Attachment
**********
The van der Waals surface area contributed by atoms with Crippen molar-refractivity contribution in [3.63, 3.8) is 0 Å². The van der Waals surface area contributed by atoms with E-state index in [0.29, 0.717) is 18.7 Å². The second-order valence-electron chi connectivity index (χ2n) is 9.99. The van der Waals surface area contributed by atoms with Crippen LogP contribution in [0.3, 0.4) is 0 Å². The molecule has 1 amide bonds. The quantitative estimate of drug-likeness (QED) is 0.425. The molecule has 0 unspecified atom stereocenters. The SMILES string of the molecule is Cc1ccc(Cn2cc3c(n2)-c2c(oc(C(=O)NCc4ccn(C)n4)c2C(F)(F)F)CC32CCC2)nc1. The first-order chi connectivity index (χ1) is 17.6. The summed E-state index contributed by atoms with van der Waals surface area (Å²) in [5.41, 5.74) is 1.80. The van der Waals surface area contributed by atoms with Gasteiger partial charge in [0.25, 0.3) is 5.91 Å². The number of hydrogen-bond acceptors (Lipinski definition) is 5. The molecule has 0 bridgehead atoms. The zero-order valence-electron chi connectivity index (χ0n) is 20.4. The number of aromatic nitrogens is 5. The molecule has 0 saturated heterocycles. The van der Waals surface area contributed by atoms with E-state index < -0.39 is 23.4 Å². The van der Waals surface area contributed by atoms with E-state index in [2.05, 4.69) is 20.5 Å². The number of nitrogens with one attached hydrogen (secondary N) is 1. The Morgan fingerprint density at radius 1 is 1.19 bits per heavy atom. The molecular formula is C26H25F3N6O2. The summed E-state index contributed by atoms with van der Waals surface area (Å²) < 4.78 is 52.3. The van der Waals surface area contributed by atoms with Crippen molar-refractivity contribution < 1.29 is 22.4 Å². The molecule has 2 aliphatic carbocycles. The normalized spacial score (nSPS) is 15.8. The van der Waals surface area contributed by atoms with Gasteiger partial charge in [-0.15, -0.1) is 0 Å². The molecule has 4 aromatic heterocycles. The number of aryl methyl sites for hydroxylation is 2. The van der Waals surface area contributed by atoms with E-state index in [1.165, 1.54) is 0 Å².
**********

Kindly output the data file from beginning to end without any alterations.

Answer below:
The van der Waals surface area contributed by atoms with Crippen molar-refractivity contribution in [3.63, 3.8) is 0 Å². The van der Waals surface area contributed by atoms with E-state index in [0.29, 0.717) is 18.7 Å². The second-order valence-electron chi connectivity index (χ2n) is 9.99. The van der Waals surface area contributed by atoms with Crippen LogP contribution in [0.3, 0.4) is 0 Å². The molecule has 1 amide bonds. The quantitative estimate of drug-likeness (QED) is 0.425. The molecule has 0 unspecified atom stereocenters. The SMILES string of the molecule is Cc1ccc(Cn2cc3c(n2)-c2c(oc(C(=O)NCc4ccn(C)n4)c2C(F)(F)F)CC32CCC2)nc1. The first-order chi connectivity index (χ1) is 17.6. The summed E-state index contributed by atoms with van der Waals surface area (Å²) in [5.41, 5.74) is 1.80. The van der Waals surface area contributed by atoms with Gasteiger partial charge in [0.25, 0.3) is 5.91 Å². The number of hydrogen-bond acceptors (Lipinski definition) is 5. The molecule has 0 bridgehead atoms. The zero-order valence-electron chi connectivity index (χ0n) is 20.4. The number of aromatic nitrogens is 5. The molecule has 0 saturated heterocycles. The van der Waals surface area contributed by atoms with E-state index < -0.39 is 23.4 Å². The van der Waals surface area contributed by atoms with E-state index in [2.05, 4.69) is 20.5 Å². The number of nitrogens with one attached hydrogen (secondary N) is 1. The Morgan fingerprint density at radius 1 is 1.19 bits per heavy atom. The molecular formula is C26H25F3N6O2. The summed E-state index contributed by atoms with van der Waals surface area (Å²) < 4.78 is 52.3. The van der Waals surface area contributed by atoms with Crippen molar-refractivity contribution < 1.29 is 22.4 Å². The molecule has 2 aliphatic carbocycles. The normalized spacial score (nSPS) is 15.8. The van der Waals surface area contributed by atoms with Gasteiger partial charge in [-0.15, -0.1) is 0 Å². The molecule has 4 aromatic heterocycles. The number of aryl methyl sites for hydroxylation is 2. The van der Waals surface area contributed by atoms with E-state index in [1.165, 1.54) is 0 Å².